John Swantek and Amanda Balionis take an in-depth look at The Barclays.
The question caught me by surprise.
I was walking, just inside the ropes, on the ninth hole at Liberty National in 2009 during The Barclays when a voice asked, “What do you think of this golf course?”
Maybe not a surprising question had it come from the gallery, or one of the marshals, but it was Phil Mickelson who had asked the question.
He was in the midst of a frustrating tournament and apparently wanted to chat. That, in itself, is not unusual. Mickelson has a very active mind on the golf course and will occasionally chat while a round is in progress.
You have to be very careful when talking to a player in the midst of competition. You don’t want to say anything that will affect his play, but Mickelson had initiated the conversation and I thought he wanted someone to tell him the golf course was flawed. So I gave him my honest assessment: there was too much movement in the greens considering the length of the holes.
Phil did not want to talk about the greens but had plenty to say about the length at Liberty National. Mickelson went on to tell me he was a member there and had never even seen some of the tees that were being used that week.
Phil wanted to vent some frustration. I listened and the whole conversation lasted about 200 yards. I digested Mickelson’s critique, compared it with other opinions and found Liberty National was evoking quite a few discussions.
I fully understand looking at a golf course is like looking at a painting. Some people look at Jackson Pollock’s work and see a masterpiece; some see high-priced nonsense. Golf architecture, like beauty, is in the eye of the beholder but there was some negative beholding going on that week.
Now, that viewpoint was not unanimous. Padraig Harrington went out of his way to praise the golf course and Heath Slocomb did not do any complaining, but there were enough objections that the club listened, evaluated and made changes.
Don’t you just love it when officials actually listen to criticism and not just discard it as sour grapes? When egos don’t get in the way of improvement?
Tournament officials call them “tweaks,” but 15 holes have been modified. Greens were moved and creeks were rerouted. The putting surfaces at Nos. 3 and 18 were entirely redone.
And it turns out Mickelson was correct.
The course was playing a little too long at some critical junctures. The 331-yard 16th hole was designed as a drivable par 4, but players never attempted to hit driver. A risk-reward hole had turned into a boring lay-up and wedge.
That has changed.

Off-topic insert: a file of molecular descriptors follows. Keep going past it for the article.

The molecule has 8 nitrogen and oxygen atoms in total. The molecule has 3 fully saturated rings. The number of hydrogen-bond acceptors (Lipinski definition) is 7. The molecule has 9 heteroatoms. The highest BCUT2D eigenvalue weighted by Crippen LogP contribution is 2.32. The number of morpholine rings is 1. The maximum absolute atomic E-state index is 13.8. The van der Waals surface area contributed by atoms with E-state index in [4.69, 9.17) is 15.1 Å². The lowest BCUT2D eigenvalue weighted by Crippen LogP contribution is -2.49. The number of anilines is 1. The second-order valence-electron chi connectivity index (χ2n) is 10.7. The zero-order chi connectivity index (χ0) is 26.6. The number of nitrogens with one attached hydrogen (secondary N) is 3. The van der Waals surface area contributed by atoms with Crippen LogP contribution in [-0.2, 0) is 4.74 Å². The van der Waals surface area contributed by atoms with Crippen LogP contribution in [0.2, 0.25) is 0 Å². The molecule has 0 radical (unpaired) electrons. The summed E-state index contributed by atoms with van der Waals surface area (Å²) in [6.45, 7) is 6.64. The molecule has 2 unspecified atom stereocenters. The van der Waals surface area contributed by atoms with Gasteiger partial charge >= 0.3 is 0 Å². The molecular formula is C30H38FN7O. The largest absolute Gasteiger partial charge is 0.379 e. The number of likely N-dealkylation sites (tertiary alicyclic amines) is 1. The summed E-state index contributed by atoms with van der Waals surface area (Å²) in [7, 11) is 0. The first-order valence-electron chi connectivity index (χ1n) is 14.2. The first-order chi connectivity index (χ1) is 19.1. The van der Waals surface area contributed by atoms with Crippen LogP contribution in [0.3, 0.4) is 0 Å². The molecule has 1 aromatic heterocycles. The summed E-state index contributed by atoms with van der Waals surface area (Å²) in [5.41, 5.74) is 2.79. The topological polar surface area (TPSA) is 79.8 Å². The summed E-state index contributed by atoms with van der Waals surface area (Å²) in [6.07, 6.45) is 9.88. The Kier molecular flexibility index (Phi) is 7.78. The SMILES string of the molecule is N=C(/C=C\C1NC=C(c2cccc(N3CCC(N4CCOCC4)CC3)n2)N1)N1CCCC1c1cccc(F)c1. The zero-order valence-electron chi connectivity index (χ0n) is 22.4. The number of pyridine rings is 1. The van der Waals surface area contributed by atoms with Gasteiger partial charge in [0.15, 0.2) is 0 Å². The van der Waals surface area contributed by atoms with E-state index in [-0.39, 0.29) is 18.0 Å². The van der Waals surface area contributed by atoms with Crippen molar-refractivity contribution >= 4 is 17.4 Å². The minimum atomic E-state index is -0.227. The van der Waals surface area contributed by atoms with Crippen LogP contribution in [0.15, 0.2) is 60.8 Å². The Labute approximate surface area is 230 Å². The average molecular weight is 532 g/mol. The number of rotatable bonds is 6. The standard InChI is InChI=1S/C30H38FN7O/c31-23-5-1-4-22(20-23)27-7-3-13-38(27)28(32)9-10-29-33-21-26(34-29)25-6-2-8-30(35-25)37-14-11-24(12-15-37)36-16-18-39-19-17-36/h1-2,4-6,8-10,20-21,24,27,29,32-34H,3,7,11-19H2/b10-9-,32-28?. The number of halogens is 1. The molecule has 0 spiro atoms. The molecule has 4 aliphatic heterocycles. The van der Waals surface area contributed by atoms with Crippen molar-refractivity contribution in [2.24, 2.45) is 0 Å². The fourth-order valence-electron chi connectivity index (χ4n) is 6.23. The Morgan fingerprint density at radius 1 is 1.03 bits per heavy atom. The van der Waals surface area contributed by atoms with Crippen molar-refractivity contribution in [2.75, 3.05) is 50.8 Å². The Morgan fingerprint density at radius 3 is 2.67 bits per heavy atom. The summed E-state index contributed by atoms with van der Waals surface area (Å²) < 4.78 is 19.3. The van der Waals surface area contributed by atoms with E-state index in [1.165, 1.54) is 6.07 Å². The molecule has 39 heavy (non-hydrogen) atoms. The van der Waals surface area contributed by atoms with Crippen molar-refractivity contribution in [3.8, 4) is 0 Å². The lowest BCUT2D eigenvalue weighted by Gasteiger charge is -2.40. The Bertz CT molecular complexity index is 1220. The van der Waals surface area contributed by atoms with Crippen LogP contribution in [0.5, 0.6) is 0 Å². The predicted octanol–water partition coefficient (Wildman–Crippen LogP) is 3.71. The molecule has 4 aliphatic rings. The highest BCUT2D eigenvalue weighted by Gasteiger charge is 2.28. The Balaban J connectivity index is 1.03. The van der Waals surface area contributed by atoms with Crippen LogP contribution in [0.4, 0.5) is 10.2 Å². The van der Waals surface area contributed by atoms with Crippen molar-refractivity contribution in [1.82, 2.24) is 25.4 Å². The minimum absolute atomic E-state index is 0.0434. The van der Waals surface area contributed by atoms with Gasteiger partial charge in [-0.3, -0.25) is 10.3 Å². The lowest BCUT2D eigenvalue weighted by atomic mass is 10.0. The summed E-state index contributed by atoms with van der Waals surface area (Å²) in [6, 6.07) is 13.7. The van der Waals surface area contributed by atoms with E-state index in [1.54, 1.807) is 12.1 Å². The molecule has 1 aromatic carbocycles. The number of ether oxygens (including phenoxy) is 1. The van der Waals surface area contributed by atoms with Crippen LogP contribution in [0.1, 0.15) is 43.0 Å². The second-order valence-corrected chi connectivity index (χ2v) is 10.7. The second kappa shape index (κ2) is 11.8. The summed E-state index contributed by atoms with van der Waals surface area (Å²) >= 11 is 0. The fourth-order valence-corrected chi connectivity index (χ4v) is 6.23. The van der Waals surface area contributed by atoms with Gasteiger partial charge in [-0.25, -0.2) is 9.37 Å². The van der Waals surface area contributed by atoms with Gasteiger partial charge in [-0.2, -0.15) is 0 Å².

Holes have been shortened, landing areas have been widened and the grass has been cut. The rough has gone from mop-top to crew cut.
The one thing that hasn’t changed is the New York City skyline and views from the golf course. The former landfill boasts the best panorama of Manhattan. Forget that Circle Line cruise, buy a ticket to The Barclays and see the best view of the Statue of Liberty.
I’m not saying PGA TOUR players are huddled masses or wretched refuse, but Lady Liberty is lifting her lamp beside the golden door that is Liberty National.
I’m glad I listened to Phil Mickelson four years ago and I’m equally glad The Barclays tournament officials did as well.
Rough: Nothing artificially inflates the scores of a tournament quicker than long rough, and that brings with it a huge element of luck. One ball kicks into an unplayable lie just 1 yard from the fairway, while another sits up in the tall grass. Look at the results of tournaments that feature long fescue and you will occasionally see a “fluke” winner. That shouldn’t happen this week. The rough at Liberty National resembles the grass we see at Augusta National. The more times a great player can get his club on the golf ball, the greater the chance he can separate himself from the field.
Jersey boy: There is nothing better than returning to your hometown a success. That's why Morgan Hoffmann should savor every moment this week. Everyone knows he went to school at Oklahoma State but Hoffmann is from the Garden State, having grown up in Franklin Lakes. He is still very much a Jersey boy, albeit without the accent. Hoffmann took time out to give a clinic and talk with local school kids following a practice round at Liberty National this week.
Par 3s: Pay attention to the par 3s this week. Hole Nos. 2, 4, 11 and 13 could determine the tournament. The 11th is the longest of the four stretching a possible 250 yards with water on the left. The 13th is the shortest at 130 yards with the Statue of Liberty on the right. But the fourth hole might be the best of the foursome. It’s 190 yards and plays the same as it did in 2009. It runs straight back toward Manhattan and is well bunkered. The architects purposely framed this hole with trees both left and right. From the tee, those trees are like the edges of a photo directing your eyes at both the flagstick and the New York City skyline. It’s picture perfect.
Winner, winner: Players used to walk off the golf course at Liberty National talking about the great views of New York City. Now, they head to the clubhouse discussing the great layout. The greens have been modified, the fairways widened and the rough has been cut. That combination will produce a memorable winner such as Dustin Johnson. He finished T15 at Liberty National in 2009 and plays well at seaside courses in windy conditions, such as the Plantation Course at Kapalua in Maui or Pebble Beach. Johnson also comes to the Barclays with some momentum following an eighth-place finish at the PGA Championship. Granted, there could be distractions as he got engaged to Paulina Gretzky last week, but I believe that’s more inspiration than distraction. Johnson is "Great One” this week and wins The Barclays.
Fred Albers is a course reporter for SiriusXM PGA TOUR Radio. For more information on SiriusXM PGA TOUR Radio, click here.